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Impact of Structural Style and History on Petroleum Systems of the Assam-Arakan Basin, Northeastern India

Narendra K. Verma
ONGC, Dehradun India

Assam-Arakan Basin is one of the oldest known oil provinces of the world with Digboi discovery in 1889. It is uniquely positioned between two prominent mountain chains of Himalayas and Arakan-Yoma developed on northern and southern Indian plate margins respectively. Integrated exploration studies involving reflection seismic, drilling information, extensive field mapping and satellite images by ONGC in the basin have revealed genetic evolutionary details, which basin has undergone during Eocene-Recent. The basin has multi stage structural history starting with limited imprints of initial rift faulting and Upper Gondwana sedimentation during Cretaceous followed by marginal-shallow marine Early-Late Eocene Tura-Sylhet-Kopili sedimentation. Major part of the basin constituted paleo shelf of Indian sub continent sloping southward with associated extensional faulting during Eocene-Early Oligocene, which has been modified in to foreland-Thrust belt complex as a result of Indo-Arakan plate collision. Under the influence of northward migrating Arakan thrust front-foreland assemblage, deltaic-continental mollasse sedimentation took over marine set-up in Oilgo-Miocene and thick sedimentary wedge of Barail -Tipam – Girujan - Namsang was deposited.

Almost concurrently, Himalayan collision along northern edge of Indian plate, as well as oblique Mishmi thrusting, has complicated the structural history. Thrust over movements of changing magnitude from three sides, with differential time lags have caused structural transformation from extensional and transtensional regime during Paleocene-Eocene-Early Oligocene to that of compressional and transpressional regime in Late Oligonecene-Recent and have created a mosaic of structural features in the basin with variable syn-sedimentary and post depositional imprints. Rate and timing of Arakan thrust front propagation has strongly controlled the basinal gradient and burial, which in turn has governed the source rock richness distribution in Sylhet-Kopili-Disang-Barails and its thermal maturity, as well as timing of charge release and migration route.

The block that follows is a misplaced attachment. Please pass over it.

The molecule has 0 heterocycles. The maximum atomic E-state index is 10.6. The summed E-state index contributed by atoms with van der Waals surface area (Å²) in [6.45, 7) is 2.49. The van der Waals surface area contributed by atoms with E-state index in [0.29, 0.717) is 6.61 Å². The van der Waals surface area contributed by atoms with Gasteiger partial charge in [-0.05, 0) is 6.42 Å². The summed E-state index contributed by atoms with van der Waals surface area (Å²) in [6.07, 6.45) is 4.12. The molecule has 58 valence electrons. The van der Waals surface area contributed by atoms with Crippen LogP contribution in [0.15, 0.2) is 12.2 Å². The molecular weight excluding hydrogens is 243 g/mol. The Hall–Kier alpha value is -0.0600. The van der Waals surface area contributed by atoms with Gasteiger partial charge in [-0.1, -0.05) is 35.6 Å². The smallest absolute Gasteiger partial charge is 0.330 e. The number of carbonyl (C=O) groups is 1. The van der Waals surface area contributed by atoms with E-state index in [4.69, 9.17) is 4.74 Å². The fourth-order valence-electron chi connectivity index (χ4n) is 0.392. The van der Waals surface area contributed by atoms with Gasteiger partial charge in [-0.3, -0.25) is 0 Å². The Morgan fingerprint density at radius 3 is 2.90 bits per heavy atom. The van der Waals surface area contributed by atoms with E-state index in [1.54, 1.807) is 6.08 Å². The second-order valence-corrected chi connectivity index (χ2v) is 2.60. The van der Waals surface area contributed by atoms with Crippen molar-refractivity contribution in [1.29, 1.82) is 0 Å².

Strong vertico-lateral trends in the density and magnitude of structural changes controlling the hydrocarbon accumulation pattern are observed. Multilevel charging from oldest to youngest strata is evident in the frontal belt, whereas as we move away, older strata have preferential charging. Foreland depressions like Nazira low have been developed very late in the history and generally have immature source sequence, and contrary

In thrust front corridor, tip line folds, inverted structures, snake head anticlines, thrusted monoclines, duplexes and subthrust / basement culminations are common structural traps receiving the charge. In the present day foreland belt, basement highs, partially inverted anticlines, rotated fault blocks, trap-door structures formed with cross fault trends, faulted structural noses and monoclines are constituent structural entrapments.

Multiple impulses of structural adjustment have modified the structural fabric of source-reservoir-seal triplet with migrating thrust front and foreland corridor and have controlled the hydrocarbon migration and accumulation pattern, which are co relatable and have predictive value in exploration in the basin.

Presentation GEO India Expo XXI, Noida, New Delhi, India 2008©AAPG Search and Discovery